Reconciliation Canada Volunteers captured some stories from the streets!
Walk for Reconciliation, September 22,2013
It seemed a little crazy. It was a wet, cold Sunday morning, but for many Vancouverites, the Walk for Reconciliation was an event not to be missed. Many spoke of the important role the Walk for Reconciliation played in their lives.
“It means a possibility and a hope of a new beginning…it means my people, the settler people, listening to the stories of indigenous people, it means indigenous people reclaiming what settler people denied them for so long,” explained Michael Batten, an Anglican priest from East Vancouver. He hoped to express his deep support of the cause of healing and reconciliation.
“I’ve been here [Canada] three weeks,” said Kitty, an exchange student from China. “I went to the TRC the other day and I’m just interested in this history and how Canadian people treat this history.” For many, the presence of Rev Dr Berenice King played a key role in attracting them to the event, but they stayed to watch the performances and soak up the atmosphere.
For Aboriginal youth, participation meant honouring their traditions and the Survivors in their communities.
“Truth and Reconciliation…I wanted to witness this,” Matthew Ambers, of the Kwakwaka'wakw Nation. As the two ends of the Walk seemed to stream endlessly past each other on the Viaduct, participants waved and called to one another as the rain stopped long enough for many to take photos and videos of their fellow walkers.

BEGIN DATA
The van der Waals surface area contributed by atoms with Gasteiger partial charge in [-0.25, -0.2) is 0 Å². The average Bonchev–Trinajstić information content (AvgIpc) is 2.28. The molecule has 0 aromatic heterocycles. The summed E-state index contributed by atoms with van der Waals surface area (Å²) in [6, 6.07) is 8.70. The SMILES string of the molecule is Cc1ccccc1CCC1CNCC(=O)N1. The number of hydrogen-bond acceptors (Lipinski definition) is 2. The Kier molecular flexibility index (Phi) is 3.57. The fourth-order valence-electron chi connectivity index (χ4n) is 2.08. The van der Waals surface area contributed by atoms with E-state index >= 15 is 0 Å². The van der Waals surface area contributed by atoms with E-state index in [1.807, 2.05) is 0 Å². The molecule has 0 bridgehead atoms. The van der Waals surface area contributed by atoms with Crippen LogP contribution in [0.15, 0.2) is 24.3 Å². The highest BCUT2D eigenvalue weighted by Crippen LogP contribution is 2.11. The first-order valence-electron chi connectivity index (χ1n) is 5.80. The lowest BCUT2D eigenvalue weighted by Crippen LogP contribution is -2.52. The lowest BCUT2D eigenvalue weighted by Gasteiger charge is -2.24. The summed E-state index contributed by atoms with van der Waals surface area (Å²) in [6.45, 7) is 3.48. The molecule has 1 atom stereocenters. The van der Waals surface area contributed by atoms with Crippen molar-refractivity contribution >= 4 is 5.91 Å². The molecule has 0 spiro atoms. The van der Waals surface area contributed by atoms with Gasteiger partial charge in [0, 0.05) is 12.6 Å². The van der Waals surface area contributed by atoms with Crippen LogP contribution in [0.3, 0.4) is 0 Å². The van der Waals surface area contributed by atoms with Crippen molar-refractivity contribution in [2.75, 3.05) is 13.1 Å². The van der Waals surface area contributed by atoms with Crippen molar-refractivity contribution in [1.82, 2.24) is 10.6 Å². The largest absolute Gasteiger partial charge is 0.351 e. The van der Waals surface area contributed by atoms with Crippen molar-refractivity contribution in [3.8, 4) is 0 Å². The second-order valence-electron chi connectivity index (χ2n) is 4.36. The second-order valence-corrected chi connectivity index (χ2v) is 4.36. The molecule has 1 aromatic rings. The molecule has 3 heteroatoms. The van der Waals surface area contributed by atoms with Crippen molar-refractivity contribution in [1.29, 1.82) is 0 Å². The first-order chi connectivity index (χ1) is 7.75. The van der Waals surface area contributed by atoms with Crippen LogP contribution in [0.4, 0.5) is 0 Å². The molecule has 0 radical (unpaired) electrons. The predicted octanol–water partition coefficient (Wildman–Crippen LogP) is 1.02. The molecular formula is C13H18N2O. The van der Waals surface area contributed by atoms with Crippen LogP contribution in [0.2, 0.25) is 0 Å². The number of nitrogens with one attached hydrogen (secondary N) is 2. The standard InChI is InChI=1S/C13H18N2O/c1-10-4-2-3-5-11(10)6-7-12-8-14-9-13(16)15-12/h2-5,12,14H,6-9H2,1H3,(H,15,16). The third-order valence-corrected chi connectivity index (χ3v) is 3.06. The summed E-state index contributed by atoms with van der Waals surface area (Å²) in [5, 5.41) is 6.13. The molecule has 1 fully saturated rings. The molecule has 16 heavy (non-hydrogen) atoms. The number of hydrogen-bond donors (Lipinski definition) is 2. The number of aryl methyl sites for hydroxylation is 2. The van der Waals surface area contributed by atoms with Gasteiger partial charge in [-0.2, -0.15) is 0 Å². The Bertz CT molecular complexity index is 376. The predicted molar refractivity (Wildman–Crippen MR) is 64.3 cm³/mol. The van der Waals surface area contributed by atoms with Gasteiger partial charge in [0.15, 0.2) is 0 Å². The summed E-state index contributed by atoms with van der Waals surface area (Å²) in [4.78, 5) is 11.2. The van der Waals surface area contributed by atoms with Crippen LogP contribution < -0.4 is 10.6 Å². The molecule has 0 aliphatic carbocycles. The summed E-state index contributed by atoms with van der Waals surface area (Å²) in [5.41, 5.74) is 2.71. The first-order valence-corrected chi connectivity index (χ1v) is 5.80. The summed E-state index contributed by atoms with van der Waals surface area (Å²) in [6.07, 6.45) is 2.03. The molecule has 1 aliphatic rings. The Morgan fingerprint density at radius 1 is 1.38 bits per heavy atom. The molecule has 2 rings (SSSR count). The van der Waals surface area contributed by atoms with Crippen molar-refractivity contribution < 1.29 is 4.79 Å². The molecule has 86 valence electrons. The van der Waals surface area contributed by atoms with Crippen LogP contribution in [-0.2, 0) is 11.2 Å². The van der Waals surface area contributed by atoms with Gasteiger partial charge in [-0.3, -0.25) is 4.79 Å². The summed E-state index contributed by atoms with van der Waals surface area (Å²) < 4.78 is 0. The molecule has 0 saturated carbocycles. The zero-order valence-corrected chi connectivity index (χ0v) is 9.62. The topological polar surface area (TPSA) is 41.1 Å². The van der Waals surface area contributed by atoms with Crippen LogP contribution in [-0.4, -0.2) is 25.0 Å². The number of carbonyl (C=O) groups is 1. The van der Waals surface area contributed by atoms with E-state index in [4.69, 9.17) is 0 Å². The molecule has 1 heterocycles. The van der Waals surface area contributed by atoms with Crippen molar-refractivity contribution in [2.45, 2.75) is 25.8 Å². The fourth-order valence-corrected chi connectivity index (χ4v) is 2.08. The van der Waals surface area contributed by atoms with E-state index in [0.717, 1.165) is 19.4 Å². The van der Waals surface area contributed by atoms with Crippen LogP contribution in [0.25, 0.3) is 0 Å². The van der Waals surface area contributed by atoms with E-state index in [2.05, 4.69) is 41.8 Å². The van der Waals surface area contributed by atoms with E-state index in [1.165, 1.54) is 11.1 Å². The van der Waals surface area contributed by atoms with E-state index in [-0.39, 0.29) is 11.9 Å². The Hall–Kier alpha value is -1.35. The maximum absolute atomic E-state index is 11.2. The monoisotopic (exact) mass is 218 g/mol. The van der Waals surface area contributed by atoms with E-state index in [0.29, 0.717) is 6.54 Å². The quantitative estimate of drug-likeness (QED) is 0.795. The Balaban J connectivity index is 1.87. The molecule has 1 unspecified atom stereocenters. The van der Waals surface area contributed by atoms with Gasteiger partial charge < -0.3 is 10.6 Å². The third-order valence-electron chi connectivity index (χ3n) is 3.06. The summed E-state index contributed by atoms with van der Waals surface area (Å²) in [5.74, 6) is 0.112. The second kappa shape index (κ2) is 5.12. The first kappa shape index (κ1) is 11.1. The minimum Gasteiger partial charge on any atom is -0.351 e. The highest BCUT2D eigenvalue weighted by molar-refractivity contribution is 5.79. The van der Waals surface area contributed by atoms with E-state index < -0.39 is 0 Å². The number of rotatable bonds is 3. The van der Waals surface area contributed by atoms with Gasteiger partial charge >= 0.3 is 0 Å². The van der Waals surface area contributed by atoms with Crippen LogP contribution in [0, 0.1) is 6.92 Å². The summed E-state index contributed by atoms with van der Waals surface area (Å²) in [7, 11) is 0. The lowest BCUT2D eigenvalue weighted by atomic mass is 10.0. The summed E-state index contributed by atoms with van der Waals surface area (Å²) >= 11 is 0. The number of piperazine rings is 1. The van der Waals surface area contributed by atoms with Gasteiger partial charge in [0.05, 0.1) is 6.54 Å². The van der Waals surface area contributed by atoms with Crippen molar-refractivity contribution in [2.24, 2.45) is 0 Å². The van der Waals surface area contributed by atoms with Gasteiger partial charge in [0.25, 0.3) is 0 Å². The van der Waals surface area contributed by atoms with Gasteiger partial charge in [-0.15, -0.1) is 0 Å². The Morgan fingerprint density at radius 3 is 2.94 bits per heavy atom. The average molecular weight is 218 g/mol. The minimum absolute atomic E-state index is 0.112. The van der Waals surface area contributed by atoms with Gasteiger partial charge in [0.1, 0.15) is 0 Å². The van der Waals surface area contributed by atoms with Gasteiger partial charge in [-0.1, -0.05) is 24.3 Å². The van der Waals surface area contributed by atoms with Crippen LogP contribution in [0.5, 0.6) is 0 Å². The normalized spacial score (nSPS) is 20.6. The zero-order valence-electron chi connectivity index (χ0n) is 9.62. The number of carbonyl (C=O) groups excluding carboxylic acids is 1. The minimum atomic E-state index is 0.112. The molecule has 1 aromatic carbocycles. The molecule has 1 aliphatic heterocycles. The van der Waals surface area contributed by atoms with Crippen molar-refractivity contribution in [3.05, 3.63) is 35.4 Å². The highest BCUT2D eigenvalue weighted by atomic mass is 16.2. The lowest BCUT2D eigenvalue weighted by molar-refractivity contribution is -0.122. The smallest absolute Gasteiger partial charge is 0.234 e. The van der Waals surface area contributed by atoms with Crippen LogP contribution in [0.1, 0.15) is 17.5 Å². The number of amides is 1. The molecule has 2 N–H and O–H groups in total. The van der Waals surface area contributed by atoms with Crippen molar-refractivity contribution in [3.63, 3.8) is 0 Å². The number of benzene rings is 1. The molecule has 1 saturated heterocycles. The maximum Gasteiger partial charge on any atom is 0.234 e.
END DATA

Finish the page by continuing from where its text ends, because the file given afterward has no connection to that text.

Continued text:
Len Dennis, a Survivor from Port Alberni, BC, called for more honesty and clarity in the history of the residential schools. He said that he was there with lots of his friends and family. When I asked him how the huge crowds who had turned out for the Walk of Reconciliation made him feel, he had a simple answer.“Good. Very good.”
And the stories kept coming - click here to read more.
A New Way Forward has begun
Reconciliation Canada events and initiatives engage people from every part of Canadian society in an open and honest conversation about our diverse histories and experiences in order to build vibrant, resilient, sustainable communities. To reach our goals, we rely on generous donations from people like you. Simply click the “Donate to us” button so that we can continue to support engaging Canadians along this journey of reconciliation.
History has been made
It is just a couple of days after tens of thousands of people braved the weather to participate in the Walk for Reconciliation – A New Way Forward and people are saying, “You must be exhausted!” We can tell you that we’ve never been more energized about Reconciliation Canada’s vision.
On Sunday, the crowds and crowds of people took a significant step forward on the journey of reconciliation and that physical act symbolized their passion to revitalize the relationships between Aboriginal peoples and all Canadians. Take a look at our events media archive and you will see that our vision of promoting reconciliation by engaging Canadians in dialogue is being realized.
Are we tired? No. All of you have inspired and energized us more than you know.
A New Way Forward has just begun,
Chief Robert Joseph & Karen Joseph
What a day! So many great visuals.
Here's a video we created in celebration of the Walk for Reconciliation.
Click play to watch some highlights from this day:
Visit ourFacebook Pageto see the many fantastic pictures and messages people are sharing. Here are just a few: